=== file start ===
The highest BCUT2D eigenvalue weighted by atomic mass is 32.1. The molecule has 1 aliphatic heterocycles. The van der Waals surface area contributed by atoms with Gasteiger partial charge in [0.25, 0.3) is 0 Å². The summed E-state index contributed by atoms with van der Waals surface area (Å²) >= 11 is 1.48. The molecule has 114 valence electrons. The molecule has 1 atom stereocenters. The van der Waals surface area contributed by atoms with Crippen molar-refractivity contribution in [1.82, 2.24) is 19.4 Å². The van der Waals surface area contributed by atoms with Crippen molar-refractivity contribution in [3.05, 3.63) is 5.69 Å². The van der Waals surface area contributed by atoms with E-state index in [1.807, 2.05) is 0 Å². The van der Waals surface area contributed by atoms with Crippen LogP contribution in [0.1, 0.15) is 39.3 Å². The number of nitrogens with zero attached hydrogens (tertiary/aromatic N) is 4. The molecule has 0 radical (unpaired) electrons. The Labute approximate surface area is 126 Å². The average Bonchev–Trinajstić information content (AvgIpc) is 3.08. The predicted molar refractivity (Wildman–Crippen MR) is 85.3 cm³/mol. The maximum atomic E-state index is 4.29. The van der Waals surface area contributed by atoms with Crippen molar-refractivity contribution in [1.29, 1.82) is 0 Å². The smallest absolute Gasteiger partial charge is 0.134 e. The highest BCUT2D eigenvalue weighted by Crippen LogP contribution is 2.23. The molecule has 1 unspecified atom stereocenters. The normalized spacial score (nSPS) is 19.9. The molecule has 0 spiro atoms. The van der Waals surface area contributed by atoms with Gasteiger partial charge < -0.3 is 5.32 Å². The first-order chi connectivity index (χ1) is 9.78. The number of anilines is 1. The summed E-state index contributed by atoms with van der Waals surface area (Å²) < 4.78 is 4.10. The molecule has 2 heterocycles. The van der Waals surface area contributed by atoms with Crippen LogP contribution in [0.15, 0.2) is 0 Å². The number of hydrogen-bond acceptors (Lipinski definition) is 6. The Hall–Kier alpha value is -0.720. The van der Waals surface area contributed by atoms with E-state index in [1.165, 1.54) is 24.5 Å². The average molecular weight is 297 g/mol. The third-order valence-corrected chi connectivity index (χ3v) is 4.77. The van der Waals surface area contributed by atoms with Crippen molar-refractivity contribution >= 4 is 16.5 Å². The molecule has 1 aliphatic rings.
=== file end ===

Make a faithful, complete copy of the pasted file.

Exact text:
The highest BCUT2D eigenvalue weighted by atomic mass is 32.1. The molecule has 1 aliphatic heterocycles. The van der Waals surface area contributed by atoms with Gasteiger partial charge in [0.25, 0.3) is 0 Å². The summed E-state index contributed by atoms with van der Waals surface area (Å²) >= 11 is 1.48. The molecule has 114 valence electrons. The molecule has 1 atom stereocenters. The van der Waals surface area contributed by atoms with Crippen molar-refractivity contribution in [1.82, 2.24) is 19.4 Å². The van der Waals surface area contributed by atoms with Crippen molar-refractivity contribution in [3.05, 3.63) is 5.69 Å². The van der Waals surface area contributed by atoms with E-state index in [1.807, 2.05) is 0 Å². The van der Waals surface area contributed by atoms with Crippen LogP contribution in [0.1, 0.15) is 39.3 Å². The number of nitrogens with zero attached hydrogens (tertiary/aromatic N) is 4. The molecule has 0 radical (unpaired) electrons. The Labute approximate surface area is 126 Å². The average Bonchev–Trinajstić information content (AvgIpc) is 3.08. The predicted molar refractivity (Wildman–Crippen MR) is 85.3 cm³/mol. The maximum atomic E-state index is 4.29. The van der Waals surface area contributed by atoms with Crippen molar-refractivity contribution in [1.29, 1.82) is 0 Å². The smallest absolute Gasteiger partial charge is 0.134 e. The highest BCUT2D eigenvalue weighted by Crippen LogP contribution is 2.23. The molecule has 1 unspecified atom stereocenters. The normalized spacial score (nSPS) is 19.9. The molecule has 0 spiro atoms. The van der Waals surface area contributed by atoms with Gasteiger partial charge < -0.3 is 5.32 Å². The first-order chi connectivity index (χ1) is 9.78. The number of anilines is 1. The summed E-state index contributed by atoms with van der Waals surface area (Å²) < 4.78 is 4.10. The molecule has 2 heterocycles. The van der Waals surface area contributed by atoms with Crippen LogP contribution in [0.15, 0.2) is 0 Å². The number of hydrogen-bond acceptors (Lipinski definition) is 6. The Hall–Kier alpha value is -0.720. The van der Waals surface area contributed by atoms with E-state index in [1.165, 1.54) is 24.5 Å². The average molecular weight is 297 g/mol. The third-order valence-corrected chi connectivity index (χ3v) is 4.77. The van der Waals surface area contributed by atoms with Crippen molar-refractivity contribution >= 4 is 16.5 Å². The molecule has 1 aliphatic rings.